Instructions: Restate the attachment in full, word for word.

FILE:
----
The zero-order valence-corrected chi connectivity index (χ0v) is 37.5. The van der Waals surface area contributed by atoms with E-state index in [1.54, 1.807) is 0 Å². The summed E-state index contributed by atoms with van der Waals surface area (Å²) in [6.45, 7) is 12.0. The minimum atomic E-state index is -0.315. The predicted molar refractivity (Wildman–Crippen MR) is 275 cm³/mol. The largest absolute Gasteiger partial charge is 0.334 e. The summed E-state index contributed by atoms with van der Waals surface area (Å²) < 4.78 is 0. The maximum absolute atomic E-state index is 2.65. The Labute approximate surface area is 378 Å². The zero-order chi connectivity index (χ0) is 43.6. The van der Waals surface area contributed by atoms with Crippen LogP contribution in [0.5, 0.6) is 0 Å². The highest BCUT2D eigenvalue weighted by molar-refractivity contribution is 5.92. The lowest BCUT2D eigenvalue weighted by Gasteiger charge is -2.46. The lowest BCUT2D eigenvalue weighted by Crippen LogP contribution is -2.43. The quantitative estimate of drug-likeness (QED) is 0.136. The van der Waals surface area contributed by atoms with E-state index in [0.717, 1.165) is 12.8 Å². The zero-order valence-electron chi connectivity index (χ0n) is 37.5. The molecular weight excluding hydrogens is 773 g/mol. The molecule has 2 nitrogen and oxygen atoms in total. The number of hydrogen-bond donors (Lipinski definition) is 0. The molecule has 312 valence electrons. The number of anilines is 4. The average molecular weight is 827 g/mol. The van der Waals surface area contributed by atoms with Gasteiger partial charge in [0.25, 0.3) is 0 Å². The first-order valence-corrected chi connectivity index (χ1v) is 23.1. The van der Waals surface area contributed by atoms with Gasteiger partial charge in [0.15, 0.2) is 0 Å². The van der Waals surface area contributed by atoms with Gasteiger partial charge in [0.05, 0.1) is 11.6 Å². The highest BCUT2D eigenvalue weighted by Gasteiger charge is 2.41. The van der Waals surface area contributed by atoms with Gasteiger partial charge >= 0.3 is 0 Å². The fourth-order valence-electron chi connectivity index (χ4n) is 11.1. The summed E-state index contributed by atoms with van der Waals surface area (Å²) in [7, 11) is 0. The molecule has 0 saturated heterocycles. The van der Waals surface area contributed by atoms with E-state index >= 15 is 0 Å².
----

The zero-order valence-corrected chi connectivity index (χ0v) is 37.5. The van der Waals surface area contributed by atoms with E-state index in [1.54, 1.807) is 0 Å². The summed E-state index contributed by atoms with van der Waals surface area (Å²) in [6.45, 7) is 12.0. The minimum atomic E-state index is -0.315. The predicted molar refractivity (Wildman–Crippen MR) is 275 cm³/mol. The largest absolute Gasteiger partial charge is 0.334 e. The summed E-state index contributed by atoms with van der Waals surface area (Å²) < 4.78 is 0. The maximum absolute atomic E-state index is 2.65. The Labute approximate surface area is 378 Å². The zero-order chi connectivity index (χ0) is 43.6. The van der Waals surface area contributed by atoms with Crippen LogP contribution in [0.5, 0.6) is 0 Å². The highest BCUT2D eigenvalue weighted by molar-refractivity contribution is 5.92. The lowest BCUT2D eigenvalue weighted by Gasteiger charge is -2.46. The lowest BCUT2D eigenvalue weighted by Crippen LogP contribution is -2.43. The quantitative estimate of drug-likeness (QED) is 0.136. The van der Waals surface area contributed by atoms with E-state index in [0.717, 1.165) is 12.8 Å². The zero-order valence-electron chi connectivity index (χ0n) is 37.5. The molecular weight excluding hydrogens is 773 g/mol. The molecule has 2 nitrogen and oxygen atoms in total. The number of hydrogen-bond donors (Lipinski definition) is 0. The molecule has 312 valence electrons. The number of anilines is 4. The average molecular weight is 827 g/mol. The van der Waals surface area contributed by atoms with Gasteiger partial charge in [0.25, 0.3) is 0 Å². The first-order valence-corrected chi connectivity index (χ1v) is 23.1. The van der Waals surface area contributed by atoms with Gasteiger partial charge in [0.15, 0.2) is 0 Å². The van der Waals surface area contributed by atoms with Gasteiger partial charge in [0.05, 0.1) is 11.6 Å². The highest BCUT2D eigenvalue weighted by Gasteiger charge is 2.41. The van der Waals surface area contributed by atoms with Gasteiger partial charge >= 0.3 is 0 Å². The fourth-order valence-electron chi connectivity index (χ4n) is 11.1. The summed E-state index contributed by atoms with van der Waals surface area (Å²) in [7, 11) is 0. The molecule has 0 saturated heterocycles. The van der Waals surface area contributed by atoms with E-state index >= 15 is 0 Å².